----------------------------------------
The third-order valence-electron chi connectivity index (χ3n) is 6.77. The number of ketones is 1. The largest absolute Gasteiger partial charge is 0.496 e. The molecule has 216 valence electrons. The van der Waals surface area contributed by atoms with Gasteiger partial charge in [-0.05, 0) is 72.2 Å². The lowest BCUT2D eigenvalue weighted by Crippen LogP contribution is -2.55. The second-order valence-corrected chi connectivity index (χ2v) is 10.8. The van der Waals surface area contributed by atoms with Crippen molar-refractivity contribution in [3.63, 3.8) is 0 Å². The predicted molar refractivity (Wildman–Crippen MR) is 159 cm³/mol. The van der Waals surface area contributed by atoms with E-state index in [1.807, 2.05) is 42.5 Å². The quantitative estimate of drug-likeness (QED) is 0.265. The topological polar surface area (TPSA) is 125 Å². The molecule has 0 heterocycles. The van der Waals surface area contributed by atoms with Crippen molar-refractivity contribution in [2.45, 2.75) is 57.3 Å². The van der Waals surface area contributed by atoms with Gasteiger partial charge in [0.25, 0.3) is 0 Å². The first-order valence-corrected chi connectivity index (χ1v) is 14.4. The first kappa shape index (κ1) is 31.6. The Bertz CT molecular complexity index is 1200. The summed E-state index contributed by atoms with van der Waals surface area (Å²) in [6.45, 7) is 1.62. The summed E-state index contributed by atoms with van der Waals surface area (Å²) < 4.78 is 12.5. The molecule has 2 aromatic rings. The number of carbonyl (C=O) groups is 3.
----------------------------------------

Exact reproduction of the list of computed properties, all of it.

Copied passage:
The third-order valence-electron chi connectivity index (χ3n) is 6.77. The number of ketones is 1. The largest absolute Gasteiger partial charge is 0.496 e. The molecule has 216 valence electrons. The van der Waals surface area contributed by atoms with Gasteiger partial charge in [-0.05, 0) is 72.2 Å². The lowest BCUT2D eigenvalue weighted by Crippen LogP contribution is -2.55. The second-order valence-corrected chi connectivity index (χ2v) is 10.8. The van der Waals surface area contributed by atoms with Crippen molar-refractivity contribution in [3.63, 3.8) is 0 Å². The predicted molar refractivity (Wildman–Crippen MR) is 159 cm³/mol. The van der Waals surface area contributed by atoms with E-state index in [1.807, 2.05) is 42.5 Å². The quantitative estimate of drug-likeness (QED) is 0.265. The topological polar surface area (TPSA) is 125 Å². The molecule has 0 heterocycles. The van der Waals surface area contributed by atoms with Crippen molar-refractivity contribution in [2.45, 2.75) is 57.3 Å². The van der Waals surface area contributed by atoms with Gasteiger partial charge in [0.25, 0.3) is 0 Å². The first-order valence-corrected chi connectivity index (χ1v) is 14.4. The first kappa shape index (κ1) is 31.6. The Bertz CT molecular complexity index is 1200. The summed E-state index contributed by atoms with van der Waals surface area (Å²) in [6.45, 7) is 1.62. The summed E-state index contributed by atoms with van der Waals surface area (Å²) < 4.78 is 12.5. The molecule has 2 aromatic rings. The number of carbonyl (C=O) groups is 3.